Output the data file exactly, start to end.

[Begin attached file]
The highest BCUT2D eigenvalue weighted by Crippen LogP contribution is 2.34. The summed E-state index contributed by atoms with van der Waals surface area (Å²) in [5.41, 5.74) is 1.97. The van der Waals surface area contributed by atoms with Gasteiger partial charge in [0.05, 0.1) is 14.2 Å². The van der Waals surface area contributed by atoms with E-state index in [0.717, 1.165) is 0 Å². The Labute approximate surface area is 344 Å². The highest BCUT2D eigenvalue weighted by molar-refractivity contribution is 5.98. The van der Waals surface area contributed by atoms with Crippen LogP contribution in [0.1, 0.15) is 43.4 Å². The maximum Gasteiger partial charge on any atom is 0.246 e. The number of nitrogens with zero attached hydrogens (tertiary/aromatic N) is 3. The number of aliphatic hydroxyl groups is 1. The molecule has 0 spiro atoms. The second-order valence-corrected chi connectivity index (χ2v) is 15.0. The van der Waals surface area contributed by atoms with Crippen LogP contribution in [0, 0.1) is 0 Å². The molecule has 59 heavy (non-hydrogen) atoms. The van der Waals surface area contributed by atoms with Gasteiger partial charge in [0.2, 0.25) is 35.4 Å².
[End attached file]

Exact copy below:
The highest BCUT2D eigenvalue weighted by Crippen LogP contribution is 2.34. The summed E-state index contributed by atoms with van der Waals surface area (Å²) in [5.41, 5.74) is 1.97. The van der Waals surface area contributed by atoms with Gasteiger partial charge in [0.05, 0.1) is 14.2 Å². The van der Waals surface area contributed by atoms with E-state index in [0.717, 1.165) is 0 Å². The Labute approximate surface area is 344 Å². The highest BCUT2D eigenvalue weighted by molar-refractivity contribution is 5.98. The van der Waals surface area contributed by atoms with Crippen LogP contribution in [0.1, 0.15) is 43.4 Å². The maximum Gasteiger partial charge on any atom is 0.246 e. The number of nitrogens with zero attached hydrogens (tertiary/aromatic N) is 3. The number of aliphatic hydroxyl groups is 1. The molecule has 0 spiro atoms. The second-order valence-corrected chi connectivity index (χ2v) is 15.0. The van der Waals surface area contributed by atoms with Crippen LogP contribution in [0, 0.1) is 0 Å². The molecule has 59 heavy (non-hydrogen) atoms. The van der Waals surface area contributed by atoms with Gasteiger partial charge in [0.2, 0.25) is 35.4 Å².